Friday, January 29, 2010
Saturday, January 16, 2010
Haiti's musician Wyclef Jean, left, arrives at the airport in Port-au-Prince on Wednesday, Jan. 13, 2010, the day after a 7.0-magnitude earthquake hit his country. (AP Photo/Lynne Sladky)
Groups that vet charities are raising doubts about the organization backed by Haitian-born rapper Wyclef Jean, questioning its accounting practices and ability to function in earthquake-hit Haiti.
Even as more than $2 million poured into The Wyclef Jean Foundation Inc. via text message after just two days, experts questioned how much of the money would help those in need.
"It's questionable. There's no way to get around that," said Art Taylor, president and chief executive of the Better Business Bureau's Wise Giving Alliance, based in Arlington, Va.
Taylor reviewed Internal Revenue Service tax returns for the organization also known as Yele Haiti Foundation from 2005 through 2007. He said the first red flag of poor accounting practices was that three years of returns were filed on the same day — Aug. 10 of last year.
In 2007, the foundation's spending exceeded its revenues by $411,000. It brought in just $79,000 that year.click to read.
Friday, January 8, 2010
Thursday, January 7, 2010
Police in Ohio are searching for two brazen girls, believed to be as young as 12 and 14, who robbed a bank in a Cincinnati suburb and escaped a police dragnet that included a helicopter and dogs.
Ohio police are looking for two girls suspected of robbing a bank.
The baby faced bank robbers, one believed to be 12 years old and the other 14 or 15, entered the 1st National Bank in Symmes Township, "walked up to the bank teller, and gave the teller a note demanding money," Steve Barnett, spokesman for the Hamilton County Sherriff's Office, said in a statement.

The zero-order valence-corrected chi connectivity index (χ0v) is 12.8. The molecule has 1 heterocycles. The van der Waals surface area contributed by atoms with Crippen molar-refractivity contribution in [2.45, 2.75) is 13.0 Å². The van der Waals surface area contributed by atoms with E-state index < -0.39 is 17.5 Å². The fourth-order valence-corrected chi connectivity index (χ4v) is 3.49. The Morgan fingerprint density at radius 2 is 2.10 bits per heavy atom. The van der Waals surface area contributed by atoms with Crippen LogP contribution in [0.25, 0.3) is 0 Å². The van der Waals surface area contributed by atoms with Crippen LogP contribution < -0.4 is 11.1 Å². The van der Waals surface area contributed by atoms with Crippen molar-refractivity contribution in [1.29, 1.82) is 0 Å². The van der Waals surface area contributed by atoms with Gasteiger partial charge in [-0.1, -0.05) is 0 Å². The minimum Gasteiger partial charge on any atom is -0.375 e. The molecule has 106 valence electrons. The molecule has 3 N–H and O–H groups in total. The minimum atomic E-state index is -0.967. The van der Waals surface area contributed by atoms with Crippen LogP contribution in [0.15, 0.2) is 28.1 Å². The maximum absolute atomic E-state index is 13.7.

Monday, January 4, 2010
Eunice W. Johnson gave Ebony magazine its name and for almost 50 years produced an influential traveling fashion show that brought haute couture to African-Americans while raising millions of dollars for charity.
The widow of Johnson Publishing Co. founder John H. Johnson, Mrs. Johnson, 93, died of renal failure Sunday, Jan. 3, in her Chicago home, according to a company spokeswoman.
A close business partner of her husband's since the beginning of Johnson Publishing in 1942, Mrs. Johnson remained the company's secretary-treasurer at the time of her death and for years wrote a monthly fashion feature for Ebony magazine.
Johnson Publishing's flagship, conceived as an African-American version of Life magazine and published since 1945, was named by Mrs. Johnson to reflect the mystique of fine black ebony wood, said Wendy Parks of Johnson Publishing.
But Mrs. Johnson's greatest legacy may be her role as producer and director of the Ebony Fashion Fair, an influential event that for decades has been a showcase for the world's top designers.
Tiger Woods remains hidden from the cameras, but readers will get an eyeful of the embattled golf star in the February issue ofVanity Fair.
The cover shot shows a bare-chested Woods in a black cap lifting weights. The magazine promises more images of "a raw, unguarded Woods" taken by Annie Leibovitz before the scandal hit, when the issue reaches newsstands on Wednesday.